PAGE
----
I needed a easy bread for my upcoming sandwiches, so I went Italian today. I liked the last Italian bread I made, but I didn’t want to use brown sugar again. I went with an Italian bread recipe from Amanda’s cookin, but loosely followed Brown Eyed Baker’s directions for baking. I preheated the oven (at 400, to compromise) with the baking sheet inside. I should have let the loaves rise a second time on a baking sheet dusted with cornmeal or flour, but I forgot. So the transfer to the oven was a little messy. My slicing of the top was just as horrible as last time, the edges were ragged and ugly. I brushed with egg white before baking and rubbed with butter afterwards.
I should have spray the loaves with water before putting them in the oven, that’s pretty standard for Italian breads. Btw, I learned that Italian breads are traditionally used to soak up pasta sauces, so they have few holes and a smooth crumb. The oil, or shortening in this case, makes the bread a little richer and softer than French bread. The bread was chewy and the crust was thick and crunchy, and it made me thirsty! I loved the flavor too.
Major plus was that the dough was really easy to work with. I kneaded it with the dough hook for about 7 minutes after mixing.
1 package active dry yeast
1 1/2 c. warm water
1 T. shortening, melted or oil
1 T. sugar
1 1/2 t. salt
4 c. flour (I used half bread flour, half all purpose)
Sprinkle yeast on water in large bowl. Stir to dissolve. Add sugar, salt, and half of flour. Stir to combine.
Add melted shortening and rest of flour. Mix well. Turn dough onto a lightly floured surface and knead about 5 minutes.
Place dough into a greased bowl in warm place and cover with towel. Let rise until doubled in size, about 1 hour.
Punch down and knead for one minute. Divide in half and shape in loaves (roll up and pinch very tightly).
Place on greased cookie sheet, seam side down, slice top with white sharp knife, then cover with a towel. Let rise in a warm place until doubled in size, about an hour.
Bake at 350 degrees for 30 to 35 minutes or until it sounds hollow when tapped. Can be brushed with butter afterwards or brushed with egg white before and sprinkle with sesame or poppy seeds.
Allow to cool on a rack for at least 5-10 minutes before slicing.
Here are the directions for my old Italian bread recipe. (From Brown Eyed Baker and Dawn’s Recipes)
Stir the yeast into ½ cup of the warm water. Let proof as you measure out the dry ingredients.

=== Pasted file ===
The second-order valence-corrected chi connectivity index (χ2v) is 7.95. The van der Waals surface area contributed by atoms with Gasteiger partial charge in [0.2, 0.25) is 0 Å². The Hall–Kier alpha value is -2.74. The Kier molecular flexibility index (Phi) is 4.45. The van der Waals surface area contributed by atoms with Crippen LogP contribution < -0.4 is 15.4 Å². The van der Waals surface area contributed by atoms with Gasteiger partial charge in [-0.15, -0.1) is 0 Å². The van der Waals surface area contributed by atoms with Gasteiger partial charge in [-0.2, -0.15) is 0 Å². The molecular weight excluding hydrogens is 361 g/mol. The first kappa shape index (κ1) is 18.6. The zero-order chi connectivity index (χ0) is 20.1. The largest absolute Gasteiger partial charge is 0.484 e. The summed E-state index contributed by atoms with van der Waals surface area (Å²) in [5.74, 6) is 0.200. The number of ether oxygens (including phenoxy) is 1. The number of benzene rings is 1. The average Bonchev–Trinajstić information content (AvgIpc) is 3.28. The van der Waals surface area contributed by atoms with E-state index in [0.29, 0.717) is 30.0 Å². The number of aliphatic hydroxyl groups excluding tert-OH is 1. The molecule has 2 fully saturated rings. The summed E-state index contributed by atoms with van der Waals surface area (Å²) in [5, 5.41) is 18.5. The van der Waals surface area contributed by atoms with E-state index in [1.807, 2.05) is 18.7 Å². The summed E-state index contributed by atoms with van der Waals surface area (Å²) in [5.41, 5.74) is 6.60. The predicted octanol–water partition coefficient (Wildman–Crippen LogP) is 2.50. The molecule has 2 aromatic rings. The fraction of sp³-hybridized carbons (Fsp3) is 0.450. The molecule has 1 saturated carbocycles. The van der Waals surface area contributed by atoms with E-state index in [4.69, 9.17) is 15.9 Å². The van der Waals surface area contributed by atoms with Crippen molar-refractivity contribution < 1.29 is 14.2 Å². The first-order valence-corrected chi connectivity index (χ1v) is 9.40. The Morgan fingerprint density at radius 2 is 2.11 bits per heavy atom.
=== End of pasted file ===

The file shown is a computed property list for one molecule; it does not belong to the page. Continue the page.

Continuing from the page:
Combine 5 cups flour, sugar and salt in the bowl of an electric mixer. Add the yeast mixture, remaining water and olive oil. Using a dough hook attachment, mix on lowest speed of electric mixer (stir setting on a KitchenAid) until a dough starts to form, adding more flour as needed. Knead on low speed (2 on a KitchenAid) for 7 minutes. Transfer dough to lightly floured surface and need by hand for 1 to 2 minutes, or until a smooth, firm, elastic dough is formed.
Transfer the dough to a lightly oiled bowl and spray the dough with a thin coating of cooking spray. Wrap the bowl with plastic wrap and set aside to proof in a warm, draft-free place for 1½ hours or until doubled in size.
Remove the plastic wrap, punch down and flatten the rounded dough with the heel of your hand. Roll the dough up tightly, sealing the seam well after each roll. The dough should be elongated and oval-shaped, with tapered and rounded (not pointed) ends.
Preheat the oven lined with a baking stone or unglazed quarry tiles to 425°F.
Place the dough on a baker’s peel heavily dusted with flour, or alternately on an inverted baking sheet. Allow the dough to proof, loosely covered with a floured canvas cloth, for 30 minutes, or until doubled in size.
Brush the dough with the egg white and sprinkle the sesame seeds over the top. Using a razor blade or sharp knife, slash the dough lengthwise about 1/4-inch deep, keeping the blade at a 45 degree angle.
Spray the dough generously with water from a water bottle and place in the oven on the baking stone. Immediately close the oven and bake for 3 minutes. Open the oven door and spray the dough again with the water bottle. Close the oven door and bake for an additional 3 minutes before spraying the dough for a third time (the spraying of the dough will ensure a crisp golden brown crust).
Bake the dough for a total of 45 minutes, or until a hollow thud is heard when tapping the bottom of the bread. Allow the bread to cool before slicing.